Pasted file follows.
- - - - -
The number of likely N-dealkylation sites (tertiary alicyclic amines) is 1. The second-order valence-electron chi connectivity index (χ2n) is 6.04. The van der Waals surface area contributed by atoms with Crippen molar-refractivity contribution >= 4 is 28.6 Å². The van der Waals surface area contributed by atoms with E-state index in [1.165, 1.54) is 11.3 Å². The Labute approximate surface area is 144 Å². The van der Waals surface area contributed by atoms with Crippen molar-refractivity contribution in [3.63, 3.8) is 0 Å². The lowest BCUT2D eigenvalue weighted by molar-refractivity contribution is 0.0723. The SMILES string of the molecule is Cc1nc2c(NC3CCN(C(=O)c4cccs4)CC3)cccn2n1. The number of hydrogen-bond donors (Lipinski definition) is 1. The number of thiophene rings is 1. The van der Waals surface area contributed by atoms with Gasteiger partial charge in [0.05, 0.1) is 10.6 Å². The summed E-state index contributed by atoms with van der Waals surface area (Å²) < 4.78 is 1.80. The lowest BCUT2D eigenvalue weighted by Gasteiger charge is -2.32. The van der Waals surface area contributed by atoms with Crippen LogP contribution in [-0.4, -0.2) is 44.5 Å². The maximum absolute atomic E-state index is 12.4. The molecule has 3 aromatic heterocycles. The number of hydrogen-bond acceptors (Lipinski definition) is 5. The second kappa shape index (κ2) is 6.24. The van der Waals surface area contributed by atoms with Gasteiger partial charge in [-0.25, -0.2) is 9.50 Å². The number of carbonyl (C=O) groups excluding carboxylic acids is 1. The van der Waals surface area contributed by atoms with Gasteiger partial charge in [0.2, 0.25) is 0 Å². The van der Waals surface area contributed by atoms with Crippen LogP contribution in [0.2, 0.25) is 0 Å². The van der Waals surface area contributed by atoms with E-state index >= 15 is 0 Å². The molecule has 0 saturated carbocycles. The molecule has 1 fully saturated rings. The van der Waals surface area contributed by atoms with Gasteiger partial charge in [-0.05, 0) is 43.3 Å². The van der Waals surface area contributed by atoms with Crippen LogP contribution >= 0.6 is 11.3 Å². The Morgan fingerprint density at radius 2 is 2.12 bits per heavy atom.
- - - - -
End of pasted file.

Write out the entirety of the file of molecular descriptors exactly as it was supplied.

The number of likely N-dealkylation sites (tertiary alicyclic amines) is 1. The second-order valence-electron chi connectivity index (χ2n) is 6.04. The van der Waals surface area contributed by atoms with Crippen molar-refractivity contribution >= 4 is 28.6 Å². The van der Waals surface area contributed by atoms with E-state index in [1.165, 1.54) is 11.3 Å². The Labute approximate surface area is 144 Å². The van der Waals surface area contributed by atoms with Crippen molar-refractivity contribution in [3.63, 3.8) is 0 Å². The lowest BCUT2D eigenvalue weighted by molar-refractivity contribution is 0.0723. The SMILES string of the molecule is Cc1nc2c(NC3CCN(C(=O)c4cccs4)CC3)cccn2n1. The number of hydrogen-bond donors (Lipinski definition) is 1. The number of thiophene rings is 1. The van der Waals surface area contributed by atoms with Gasteiger partial charge in [0.05, 0.1) is 10.6 Å². The summed E-state index contributed by atoms with van der Waals surface area (Å²) < 4.78 is 1.80. The lowest BCUT2D eigenvalue weighted by Gasteiger charge is -2.32. The van der Waals surface area contributed by atoms with Crippen LogP contribution in [-0.4, -0.2) is 44.5 Å². The maximum absolute atomic E-state index is 12.4. The molecule has 3 aromatic heterocycles. The number of hydrogen-bond acceptors (Lipinski definition) is 5. The second kappa shape index (κ2) is 6.24. The van der Waals surface area contributed by atoms with Gasteiger partial charge in [-0.25, -0.2) is 9.50 Å². The number of carbonyl (C=O) groups excluding carboxylic acids is 1. The van der Waals surface area contributed by atoms with Gasteiger partial charge in [0.2, 0.25) is 0 Å². The van der Waals surface area contributed by atoms with Crippen LogP contribution in [0.2, 0.25) is 0 Å². The van der Waals surface area contributed by atoms with E-state index >= 15 is 0 Å². The molecule has 0 saturated carbocycles. The molecule has 1 fully saturated rings. The van der Waals surface area contributed by atoms with Gasteiger partial charge in [-0.05, 0) is 43.3 Å². The van der Waals surface area contributed by atoms with Crippen LogP contribution >= 0.6 is 11.3 Å². The Morgan fingerprint density at radius 2 is 2.12 bits per heavy atom.